Conversation Content and Women in STEM

By: Jacqueline Jung

It is no secret that women are underrepresented in academia, especially in science, technology, engineering, and math (STEM) disciplines. When scanning the names of a faculty roster for STEM departments, it is not uncommon to find just one or two female faculty members. For women, this imbalance negatively impacts their day-to-day work experience. Previous literature has established that women in STEM tend to feel dissatisfied with their jobs (Robertson & Bean, 1998; Settles, Cortina, Malley, & Stewart, 2006; Settles, Cortina, Stewart, & Malley, 2007; Singh, Mishra, & Kim, 1998). A study by Holleran et al. (2011) sought to supplement STEM women’s self-reported feelings of disengagement with behavioral data, by recording workplace conversations amongst STEM faculty. Conversations between forty-five male and female colleagues at a major research university in the U.S. were recorded for three consecutive work days, and the audio files were later coded for either research or socializing conversations. Those discussions were then related to measures of job disengagement.

Research productivity is considered by many to be the most important factor in faculty performance for academia. To thrive in one’s role as a researcher, faculty members need a supportive network. Therefore, research conversations with colleagues (e.g. “How is that grant coming?”) can provide that support through validation and encouragement. Social conversations, while not directly work-related, also play an important role in the workplace. Social conversations have been linked to greater job satisfaction (Winstead, Derlega, Montgomery, & Pilkington, 1995) and form the basis of networking.

The researchers found that both men and women were less likely to discuss research in conversations with women colleagues. Although men reported higher levels of work engagement as they had more research conversations, women reported being less engaged the more their conversations were about research. The authors suggest this may be because STEM-associated interactions with male colleagues cue social identity threat. As for social conversations, women report more engagement as they socialized with male colleagues. Interestingly, men exhibited no relationship between social conversations engagement.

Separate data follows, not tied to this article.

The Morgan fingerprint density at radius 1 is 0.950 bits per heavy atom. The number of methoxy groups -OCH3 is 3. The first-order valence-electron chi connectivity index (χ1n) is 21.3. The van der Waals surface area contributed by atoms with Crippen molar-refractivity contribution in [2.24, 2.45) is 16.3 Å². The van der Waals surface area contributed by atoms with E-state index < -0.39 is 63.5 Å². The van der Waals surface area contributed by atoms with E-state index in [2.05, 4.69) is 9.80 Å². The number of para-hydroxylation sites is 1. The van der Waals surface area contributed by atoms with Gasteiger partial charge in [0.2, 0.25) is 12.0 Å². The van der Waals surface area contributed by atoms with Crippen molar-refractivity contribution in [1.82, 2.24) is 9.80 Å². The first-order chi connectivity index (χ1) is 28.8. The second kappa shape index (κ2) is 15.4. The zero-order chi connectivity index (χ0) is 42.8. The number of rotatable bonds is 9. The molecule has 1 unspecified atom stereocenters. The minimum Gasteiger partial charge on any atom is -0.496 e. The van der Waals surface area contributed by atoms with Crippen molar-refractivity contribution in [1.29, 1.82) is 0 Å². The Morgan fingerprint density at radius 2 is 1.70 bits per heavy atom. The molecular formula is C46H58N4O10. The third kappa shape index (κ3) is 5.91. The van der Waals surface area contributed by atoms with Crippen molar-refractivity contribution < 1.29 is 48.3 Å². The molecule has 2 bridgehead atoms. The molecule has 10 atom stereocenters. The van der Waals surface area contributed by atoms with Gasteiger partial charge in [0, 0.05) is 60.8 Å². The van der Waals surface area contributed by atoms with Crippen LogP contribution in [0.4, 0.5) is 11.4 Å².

These findings point to the unique challenges women face in STEM disciplines, where even their daily interactions relate to feelings of work engagement. To create inclusive workplace environments in STEM, faculty should encourage conversations amongst colleagues that value and support women’s contributions to the organization and field.

References

Holleran, S. E., Whitehead, J., Schmader, T., & Mehl, Matthias R. (2011). Talking shop and shooting the breeze: A study of workplace conversation and job disengagement among STEM faculty. Social Psychological and Personality Science, 2(1), 65-71.

Lyness, K. S., & Thompson, D. E. (2000). Climbing the corporate ladder: Do female and male executives follow the same route? Journal of Applied Psychology, 85, 86-101.

Robertson, L. J., & Bean, J. P. (1998). Women faculty in family and consumer sciences: Influences on job satisfaction. Family and Consumer Science Research Journal, 27, 167-193.

Settles, I. H., Cortina, L. M., Malley, J., & Stewart, A. J. (2006). The climate for women in academic science: The good, the bad, and the changeable. Psychology of Women Quarterly, 30, 47-58.

Singh, S. N., Mishra, S., & Kim, D. (1998). Research-related burnout among faculty in higher-education. Psychological Reports, 83, 463-473.

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